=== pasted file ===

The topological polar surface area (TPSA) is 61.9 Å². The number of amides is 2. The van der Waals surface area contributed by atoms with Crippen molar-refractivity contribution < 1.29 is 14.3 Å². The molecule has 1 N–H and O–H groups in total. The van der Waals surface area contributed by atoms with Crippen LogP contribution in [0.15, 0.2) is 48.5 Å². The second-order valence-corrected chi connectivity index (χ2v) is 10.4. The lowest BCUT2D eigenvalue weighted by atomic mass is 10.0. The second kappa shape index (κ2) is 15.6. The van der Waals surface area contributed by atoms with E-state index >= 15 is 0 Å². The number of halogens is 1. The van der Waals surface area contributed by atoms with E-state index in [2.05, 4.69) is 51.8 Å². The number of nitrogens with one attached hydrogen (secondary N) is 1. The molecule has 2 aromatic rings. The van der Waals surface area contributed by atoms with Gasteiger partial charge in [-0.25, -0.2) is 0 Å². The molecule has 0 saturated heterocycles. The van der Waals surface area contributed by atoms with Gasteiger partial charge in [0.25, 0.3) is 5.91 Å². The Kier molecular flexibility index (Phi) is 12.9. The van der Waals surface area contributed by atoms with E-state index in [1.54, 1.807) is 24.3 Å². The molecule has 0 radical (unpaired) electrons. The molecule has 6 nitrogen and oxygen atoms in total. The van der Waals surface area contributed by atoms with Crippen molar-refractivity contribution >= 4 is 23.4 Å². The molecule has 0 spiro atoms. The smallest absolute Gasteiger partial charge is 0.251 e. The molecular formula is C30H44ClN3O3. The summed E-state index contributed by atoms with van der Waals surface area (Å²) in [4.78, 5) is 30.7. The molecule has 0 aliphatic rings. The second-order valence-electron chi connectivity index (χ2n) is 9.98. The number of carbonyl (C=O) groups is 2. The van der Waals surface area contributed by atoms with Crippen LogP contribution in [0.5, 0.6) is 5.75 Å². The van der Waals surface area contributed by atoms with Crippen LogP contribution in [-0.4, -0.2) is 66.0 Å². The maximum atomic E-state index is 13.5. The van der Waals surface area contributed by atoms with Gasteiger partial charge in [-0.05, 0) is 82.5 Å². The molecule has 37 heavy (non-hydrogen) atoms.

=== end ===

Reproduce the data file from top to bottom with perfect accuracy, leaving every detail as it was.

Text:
The topological polar surface area (TPSA) is 61.9 Å². The number of amides is 2. The van der Waals surface area contributed by atoms with Crippen molar-refractivity contribution < 1.29 is 14.3 Å². The molecule has 1 N–H and O–H groups in total. The van der Waals surface area contributed by atoms with Crippen LogP contribution in [0.15, 0.2) is 48.5 Å². The second-order valence-corrected chi connectivity index (χ2v) is 10.4. The lowest BCUT2D eigenvalue weighted by atomic mass is 10.0. The second kappa shape index (κ2) is 15.6. The van der Waals surface area contributed by atoms with E-state index >= 15 is 0 Å². The number of halogens is 1. The van der Waals surface area contributed by atoms with E-state index in [2.05, 4.69) is 51.8 Å². The number of nitrogens with one attached hydrogen (secondary N) is 1. The molecule has 2 aromatic rings. The van der Waals surface area contributed by atoms with Gasteiger partial charge in [-0.25, -0.2) is 0 Å². The molecule has 0 saturated heterocycles. The van der Waals surface area contributed by atoms with Gasteiger partial charge in [0.25, 0.3) is 5.91 Å². The Kier molecular flexibility index (Phi) is 12.9. The van der Waals surface area contributed by atoms with E-state index in [1.54, 1.807) is 24.3 Å². The molecule has 0 radical (unpaired) electrons. The molecule has 6 nitrogen and oxygen atoms in total. The van der Waals surface area contributed by atoms with Crippen molar-refractivity contribution >= 4 is 23.4 Å². The molecule has 0 spiro atoms. The smallest absolute Gasteiger partial charge is 0.251 e. The molecular formula is C30H44ClN3O3. The summed E-state index contributed by atoms with van der Waals surface area (Å²) in [4.78, 5) is 30.7. The molecule has 0 aliphatic rings. The second-order valence-electron chi connectivity index (χ2n) is 9.98. The number of carbonyl (C=O) groups is 2. The van der Waals surface area contributed by atoms with Crippen LogP contribution in [0.5, 0.6) is 5.75 Å². The van der Waals surface area contributed by atoms with Crippen LogP contribution in [-0.4, -0.2) is 66.0 Å². The maximum atomic E-state index is 13.5. The van der Waals surface area contributed by atoms with Gasteiger partial charge in [-0.05, 0) is 82.5 Å². The molecule has 37 heavy (non-hydrogen) atoms.